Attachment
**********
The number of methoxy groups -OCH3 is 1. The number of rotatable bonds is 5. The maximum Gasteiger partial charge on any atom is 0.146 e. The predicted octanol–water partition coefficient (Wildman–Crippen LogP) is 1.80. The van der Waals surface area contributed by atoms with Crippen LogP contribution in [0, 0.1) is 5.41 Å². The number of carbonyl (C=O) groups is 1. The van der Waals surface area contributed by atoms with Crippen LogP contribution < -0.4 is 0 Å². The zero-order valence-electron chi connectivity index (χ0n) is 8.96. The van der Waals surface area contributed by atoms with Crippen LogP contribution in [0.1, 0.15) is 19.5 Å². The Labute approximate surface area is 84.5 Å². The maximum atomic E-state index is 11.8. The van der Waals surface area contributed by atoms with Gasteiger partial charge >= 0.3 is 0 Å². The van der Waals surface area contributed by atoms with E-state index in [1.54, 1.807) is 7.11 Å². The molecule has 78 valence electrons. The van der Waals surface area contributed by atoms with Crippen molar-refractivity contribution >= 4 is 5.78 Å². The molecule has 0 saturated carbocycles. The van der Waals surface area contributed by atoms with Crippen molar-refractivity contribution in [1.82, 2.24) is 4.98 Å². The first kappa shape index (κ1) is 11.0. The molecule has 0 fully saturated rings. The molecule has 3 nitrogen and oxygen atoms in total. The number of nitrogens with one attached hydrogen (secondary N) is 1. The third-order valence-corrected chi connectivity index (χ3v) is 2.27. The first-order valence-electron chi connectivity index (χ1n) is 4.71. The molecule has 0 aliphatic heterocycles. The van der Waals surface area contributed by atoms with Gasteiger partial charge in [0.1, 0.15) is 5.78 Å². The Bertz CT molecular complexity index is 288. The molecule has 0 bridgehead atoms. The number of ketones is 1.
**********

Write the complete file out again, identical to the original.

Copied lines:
The number of methoxy groups -OCH3 is 1. The number of rotatable bonds is 5. The maximum Gasteiger partial charge on any atom is 0.146 e. The predicted octanol–water partition coefficient (Wildman–Crippen LogP) is 1.80. The van der Waals surface area contributed by atoms with Crippen LogP contribution in [0, 0.1) is 5.41 Å². The number of carbonyl (C=O) groups is 1. The van der Waals surface area contributed by atoms with Crippen LogP contribution < -0.4 is 0 Å². The zero-order valence-electron chi connectivity index (χ0n) is 8.96. The van der Waals surface area contributed by atoms with Crippen LogP contribution in [0.1, 0.15) is 19.5 Å². The Labute approximate surface area is 84.5 Å². The maximum atomic E-state index is 11.8. The van der Waals surface area contributed by atoms with Gasteiger partial charge >= 0.3 is 0 Å². The van der Waals surface area contributed by atoms with E-state index in [1.54, 1.807) is 7.11 Å². The molecule has 78 valence electrons. The van der Waals surface area contributed by atoms with Crippen molar-refractivity contribution >= 4 is 5.78 Å². The molecule has 0 saturated carbocycles. The van der Waals surface area contributed by atoms with Crippen molar-refractivity contribution in [1.82, 2.24) is 4.98 Å². The first kappa shape index (κ1) is 11.0. The molecule has 0 fully saturated rings. The molecule has 3 nitrogen and oxygen atoms in total. The number of nitrogens with one attached hydrogen (secondary N) is 1. The third-order valence-corrected chi connectivity index (χ3v) is 2.27. The first-order valence-electron chi connectivity index (χ1n) is 4.71. The molecule has 0 aliphatic heterocycles. The van der Waals surface area contributed by atoms with Gasteiger partial charge in [0.1, 0.15) is 5.78 Å². The Bertz CT molecular complexity index is 288. The molecule has 0 bridgehead atoms. The number of ketones is 1.